Great claims are made of the gift of speaking in tongues today. Among them is the belief that tongues are heavenly prayer languages, or the languages of angels. Is this true? Is it Biblical?

We can search the Scriptures with a fine tooth-comb, and not find one example of angels speaking or praying in tongues. They speak the language of those they are talking to. Even in the book of Acts, in which apostles and disciples are filled with the Spirit, angels were only heard to speak the language of the hearers.

When an angel released Peter and other apostles from a jail one night, shortly after Pentecost, the angel simply said:

“Go, stand in the temple courts, and tell the people the full message of this new life” (Acts 5:19-20).

No mention is made of a heavenly language here, and the apostles understood every word that was said, as we do when it’s translated for us. Peter did not talk back to the angel in tongues. There was no mysical discussion. Instead the angel drew attention to the one important message of the new Christian life: he said nothing about tongues.

Later an angel appeared to Philip, and instructed him to “Go south to the road-the desert road-that goes down from Jerusalem to Gaza” Acts 8:26). Again, there are no mysterious tongues spoken here-just plain, understandable instruction.

Philip, by Rubens

You can find other similar examples in the book of Acts, considered to be the time of the Church’s greatest infilling and empowerment of the Spirit-but no examples of angels speaking in any unknown tongue. Equally significant, or even more so, is the record of Revelation, in which John, the disciple whom Jesus loved, and who was inarguably filled with the Spirit, records no example whatsoever of angels in heaven speaking languages he did not understand. You would think that here, in heaven, this spirit-filled man of God would have a discussion in some amazing heavenly language with the Lord or with the angels who passed on the prophecies, if that were normal or even possible-but it didn’t happen.


By this time some of you are recalling that Paul wrote of speaking in languages of angels. Here’s the verse in question:

If I speak in the tongues of men or of angels, but do not have love, I am only a resounding gong or a clanging cymbal (1 Corinthians 13:1). 

Angels may indeed communicate in their own language, but notice that Paul is not saying that he does speak in the languages of angels, he is speaking of a hypothetical. The focus of his discussion is love, not tongues. He is saying “Even if I could speak in the tongues of angels, but fail to love, I would be nothing”. The same thought continues in following verses:

If I have the gift of prophecy and can fathom all mysteries and all knowledge, and if I have a faith that can move mountains, but do not have love, I am nothing. If I give all I possess to the poor and give over my body to hardship that I may boast, but do not have love, I gain nothing (verses 2-3).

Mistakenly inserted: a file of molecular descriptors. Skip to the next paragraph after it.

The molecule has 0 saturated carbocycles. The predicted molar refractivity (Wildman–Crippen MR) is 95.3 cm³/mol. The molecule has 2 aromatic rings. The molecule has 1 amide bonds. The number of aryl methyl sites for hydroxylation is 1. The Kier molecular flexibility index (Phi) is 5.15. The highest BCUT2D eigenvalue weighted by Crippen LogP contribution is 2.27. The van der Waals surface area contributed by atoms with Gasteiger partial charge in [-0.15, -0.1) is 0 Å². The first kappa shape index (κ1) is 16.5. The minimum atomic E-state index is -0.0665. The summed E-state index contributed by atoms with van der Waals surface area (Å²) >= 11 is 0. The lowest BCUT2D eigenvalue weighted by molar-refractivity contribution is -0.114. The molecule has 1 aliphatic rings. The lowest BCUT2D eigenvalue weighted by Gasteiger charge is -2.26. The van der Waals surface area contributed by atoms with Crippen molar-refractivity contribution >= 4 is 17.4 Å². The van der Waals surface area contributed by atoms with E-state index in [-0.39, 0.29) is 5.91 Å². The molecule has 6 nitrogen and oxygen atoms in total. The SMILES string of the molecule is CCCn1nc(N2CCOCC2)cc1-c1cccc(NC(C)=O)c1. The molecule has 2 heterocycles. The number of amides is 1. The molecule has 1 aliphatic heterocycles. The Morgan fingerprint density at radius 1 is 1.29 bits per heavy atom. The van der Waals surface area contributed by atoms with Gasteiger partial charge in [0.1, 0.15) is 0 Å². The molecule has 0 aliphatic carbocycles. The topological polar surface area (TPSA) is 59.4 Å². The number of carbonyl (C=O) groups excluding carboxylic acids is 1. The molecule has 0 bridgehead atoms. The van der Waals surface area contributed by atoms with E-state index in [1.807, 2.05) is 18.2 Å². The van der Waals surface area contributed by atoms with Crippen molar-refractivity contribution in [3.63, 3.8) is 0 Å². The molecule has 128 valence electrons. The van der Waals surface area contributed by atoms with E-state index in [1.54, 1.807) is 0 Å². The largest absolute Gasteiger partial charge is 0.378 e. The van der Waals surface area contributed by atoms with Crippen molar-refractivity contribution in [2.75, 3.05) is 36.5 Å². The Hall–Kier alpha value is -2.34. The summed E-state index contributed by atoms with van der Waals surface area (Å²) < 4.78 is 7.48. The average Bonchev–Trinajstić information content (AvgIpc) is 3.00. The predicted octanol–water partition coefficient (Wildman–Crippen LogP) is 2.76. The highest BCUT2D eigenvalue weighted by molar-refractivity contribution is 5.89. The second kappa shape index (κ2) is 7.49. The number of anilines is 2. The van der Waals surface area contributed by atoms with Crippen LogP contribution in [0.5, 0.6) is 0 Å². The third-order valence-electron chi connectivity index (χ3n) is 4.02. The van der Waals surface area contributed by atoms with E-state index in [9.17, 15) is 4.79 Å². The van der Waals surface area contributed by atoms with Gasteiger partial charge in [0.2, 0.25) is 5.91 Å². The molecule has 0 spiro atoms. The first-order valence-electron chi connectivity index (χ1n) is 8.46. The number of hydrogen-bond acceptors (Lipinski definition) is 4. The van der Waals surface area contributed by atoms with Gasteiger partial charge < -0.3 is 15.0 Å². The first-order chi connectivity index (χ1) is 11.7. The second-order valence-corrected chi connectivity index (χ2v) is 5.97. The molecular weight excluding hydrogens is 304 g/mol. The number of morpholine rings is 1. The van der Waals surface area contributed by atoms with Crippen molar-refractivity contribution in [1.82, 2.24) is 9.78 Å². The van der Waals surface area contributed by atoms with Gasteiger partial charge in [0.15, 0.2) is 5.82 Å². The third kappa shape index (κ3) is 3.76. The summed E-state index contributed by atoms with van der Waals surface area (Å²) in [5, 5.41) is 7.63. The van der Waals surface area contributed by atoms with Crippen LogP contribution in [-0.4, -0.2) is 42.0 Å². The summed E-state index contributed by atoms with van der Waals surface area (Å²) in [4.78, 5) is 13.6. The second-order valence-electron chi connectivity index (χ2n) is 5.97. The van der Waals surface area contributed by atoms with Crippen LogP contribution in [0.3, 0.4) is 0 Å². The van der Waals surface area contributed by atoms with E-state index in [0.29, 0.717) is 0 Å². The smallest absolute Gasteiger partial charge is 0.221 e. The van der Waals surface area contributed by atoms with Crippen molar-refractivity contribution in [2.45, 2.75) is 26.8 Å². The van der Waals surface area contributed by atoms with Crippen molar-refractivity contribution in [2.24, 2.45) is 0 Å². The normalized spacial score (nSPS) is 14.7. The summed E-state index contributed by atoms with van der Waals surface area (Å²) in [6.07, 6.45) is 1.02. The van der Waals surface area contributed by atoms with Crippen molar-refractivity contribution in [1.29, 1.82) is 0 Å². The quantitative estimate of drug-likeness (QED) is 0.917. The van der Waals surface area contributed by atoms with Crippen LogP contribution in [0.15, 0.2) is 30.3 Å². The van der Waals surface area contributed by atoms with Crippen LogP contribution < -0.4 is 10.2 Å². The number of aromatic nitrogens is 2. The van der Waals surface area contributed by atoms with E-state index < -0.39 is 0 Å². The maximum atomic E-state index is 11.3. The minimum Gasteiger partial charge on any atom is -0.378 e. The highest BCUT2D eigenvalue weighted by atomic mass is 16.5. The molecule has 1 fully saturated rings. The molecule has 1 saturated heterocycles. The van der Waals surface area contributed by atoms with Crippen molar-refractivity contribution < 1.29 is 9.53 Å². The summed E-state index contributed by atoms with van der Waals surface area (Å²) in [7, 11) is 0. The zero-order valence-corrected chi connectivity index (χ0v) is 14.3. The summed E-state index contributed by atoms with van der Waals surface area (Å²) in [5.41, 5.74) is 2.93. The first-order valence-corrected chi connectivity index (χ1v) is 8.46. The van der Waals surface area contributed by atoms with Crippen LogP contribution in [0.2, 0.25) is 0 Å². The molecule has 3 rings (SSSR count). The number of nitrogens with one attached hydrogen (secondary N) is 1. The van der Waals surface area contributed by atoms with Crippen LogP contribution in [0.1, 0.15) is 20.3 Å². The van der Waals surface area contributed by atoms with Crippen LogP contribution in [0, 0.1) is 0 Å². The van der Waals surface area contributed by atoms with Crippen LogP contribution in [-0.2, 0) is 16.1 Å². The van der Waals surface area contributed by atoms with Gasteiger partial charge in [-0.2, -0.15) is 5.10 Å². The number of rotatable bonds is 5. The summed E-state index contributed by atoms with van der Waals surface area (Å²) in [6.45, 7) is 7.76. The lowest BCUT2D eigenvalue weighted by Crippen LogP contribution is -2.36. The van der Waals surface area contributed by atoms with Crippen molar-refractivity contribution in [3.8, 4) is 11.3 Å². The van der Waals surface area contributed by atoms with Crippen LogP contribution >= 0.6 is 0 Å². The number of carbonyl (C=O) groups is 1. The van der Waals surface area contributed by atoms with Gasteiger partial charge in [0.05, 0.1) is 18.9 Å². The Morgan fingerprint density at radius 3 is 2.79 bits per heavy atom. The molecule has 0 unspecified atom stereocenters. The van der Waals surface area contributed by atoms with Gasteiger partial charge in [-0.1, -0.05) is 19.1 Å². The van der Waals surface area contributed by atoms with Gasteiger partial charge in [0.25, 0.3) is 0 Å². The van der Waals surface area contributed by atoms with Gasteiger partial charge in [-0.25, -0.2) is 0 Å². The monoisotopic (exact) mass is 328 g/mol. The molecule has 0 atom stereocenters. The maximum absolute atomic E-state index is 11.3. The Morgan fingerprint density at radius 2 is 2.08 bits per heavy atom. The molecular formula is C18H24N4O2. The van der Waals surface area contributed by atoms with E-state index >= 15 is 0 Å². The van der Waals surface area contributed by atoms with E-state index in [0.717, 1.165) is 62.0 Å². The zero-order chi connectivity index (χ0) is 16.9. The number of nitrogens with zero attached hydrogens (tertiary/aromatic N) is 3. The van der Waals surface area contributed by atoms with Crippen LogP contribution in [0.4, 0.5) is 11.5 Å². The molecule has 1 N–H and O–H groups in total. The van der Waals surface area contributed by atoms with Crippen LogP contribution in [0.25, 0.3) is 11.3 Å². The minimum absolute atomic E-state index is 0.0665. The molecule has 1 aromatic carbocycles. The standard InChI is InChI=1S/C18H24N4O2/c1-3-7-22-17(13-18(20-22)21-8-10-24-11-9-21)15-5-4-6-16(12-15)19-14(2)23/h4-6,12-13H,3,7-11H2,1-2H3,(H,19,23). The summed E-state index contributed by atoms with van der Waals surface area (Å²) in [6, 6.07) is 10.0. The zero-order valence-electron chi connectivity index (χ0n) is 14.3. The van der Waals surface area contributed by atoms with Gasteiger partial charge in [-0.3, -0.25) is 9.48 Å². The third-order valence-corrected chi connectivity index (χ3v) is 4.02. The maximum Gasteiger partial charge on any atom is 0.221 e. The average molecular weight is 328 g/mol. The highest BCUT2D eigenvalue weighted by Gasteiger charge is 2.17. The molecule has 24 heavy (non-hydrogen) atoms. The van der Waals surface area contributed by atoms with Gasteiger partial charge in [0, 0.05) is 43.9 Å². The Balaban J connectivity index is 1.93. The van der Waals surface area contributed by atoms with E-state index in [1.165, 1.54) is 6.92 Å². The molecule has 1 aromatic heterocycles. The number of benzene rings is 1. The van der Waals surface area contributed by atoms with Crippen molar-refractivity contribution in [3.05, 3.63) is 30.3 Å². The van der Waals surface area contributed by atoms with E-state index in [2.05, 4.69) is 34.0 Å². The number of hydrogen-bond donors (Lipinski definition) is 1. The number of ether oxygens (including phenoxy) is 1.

Paul didn’t claim to fathom all mysteries and all knowledge-he was speaking hypothetically. It doesn’t matter how spiritual you seem to be, or think you are, says Paul: if you don’t act in love, you are nothing at all, and you are fooling yourself.


Consider this. Paul told the church at Corinth that all tongues spoken openly were to be translated:

 If there is no interpreter, the speaker should keep quiet in the church and speak to himself and to God (1 Corinthians 14:28).

If, then, all tongues were to be translated, how could a supposedly superior heavenly language be translated into plain old earth-language? Would it not be diminished and lose its power and some of its meaning? Would it not be better to speak the human language in the first place? How would anyone benefit from the heavenly words if they had to be shrunk to the constraints of human language?

Photo by Lukas Meier on Unsplash


The question of cessation of the gifts is a hot one, and some people get very upset over the mere mention of it. Those claiming the gift of tongues insist that the gifts did not cease in the first century, and that it is wrong to suggest that they did. Alright, we will assume for the sake of this discussion that tongues did not cease and have not ceased. In this case, what did Paul mean when he said that tongues will cease?

Love never fails. But where there are prophecies, they will cease; where there are tongues, they will be stilled; where there is knowledge, it will pass away (1 Corinthians 13:8).

No matter which way you look at it, Paul is saying that tongues will cease. But how can tongues cease, if they are the languages of angels? Will angels cease to exist? Will they stop speaking? Will there be no verbalizing in heaven? No, the fact of cessation-whenever it was or will be-diminishes the supposed power of tongues. Tongues are not the force that is being claimed of them.


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